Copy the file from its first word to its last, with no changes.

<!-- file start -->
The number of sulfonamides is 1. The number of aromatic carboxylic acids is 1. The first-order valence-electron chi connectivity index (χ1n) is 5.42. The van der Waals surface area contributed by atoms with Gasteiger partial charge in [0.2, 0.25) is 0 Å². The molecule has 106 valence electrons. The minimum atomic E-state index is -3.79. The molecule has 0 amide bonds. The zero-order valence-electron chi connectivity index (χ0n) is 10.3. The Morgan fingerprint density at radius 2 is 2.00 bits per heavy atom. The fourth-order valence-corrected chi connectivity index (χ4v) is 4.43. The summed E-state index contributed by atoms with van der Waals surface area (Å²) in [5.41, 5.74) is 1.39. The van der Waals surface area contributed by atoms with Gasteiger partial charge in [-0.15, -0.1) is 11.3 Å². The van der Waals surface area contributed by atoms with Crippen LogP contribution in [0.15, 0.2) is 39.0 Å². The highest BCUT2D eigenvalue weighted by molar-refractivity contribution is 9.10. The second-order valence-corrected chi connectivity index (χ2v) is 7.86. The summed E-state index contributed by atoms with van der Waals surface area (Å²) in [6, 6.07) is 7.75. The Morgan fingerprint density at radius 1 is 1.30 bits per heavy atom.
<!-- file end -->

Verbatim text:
The number of sulfonamides is 1. The number of aromatic carboxylic acids is 1. The first-order valence-electron chi connectivity index (χ1n) is 5.42. The van der Waals surface area contributed by atoms with Gasteiger partial charge in [0.2, 0.25) is 0 Å². The molecule has 106 valence electrons. The minimum atomic E-state index is -3.79. The molecule has 0 amide bonds. The zero-order valence-electron chi connectivity index (χ0n) is 10.3. The Morgan fingerprint density at radius 2 is 2.00 bits per heavy atom. The fourth-order valence-corrected chi connectivity index (χ4v) is 4.43. The summed E-state index contributed by atoms with van der Waals surface area (Å²) in [5.41, 5.74) is 1.39. The van der Waals surface area contributed by atoms with Gasteiger partial charge in [-0.15, -0.1) is 11.3 Å². The van der Waals surface area contributed by atoms with Crippen LogP contribution in [0.15, 0.2) is 39.0 Å². The highest BCUT2D eigenvalue weighted by molar-refractivity contribution is 9.10. The second-order valence-corrected chi connectivity index (χ2v) is 7.86. The summed E-state index contributed by atoms with van der Waals surface area (Å²) in [6, 6.07) is 7.75. The Morgan fingerprint density at radius 1 is 1.30 bits per heavy atom.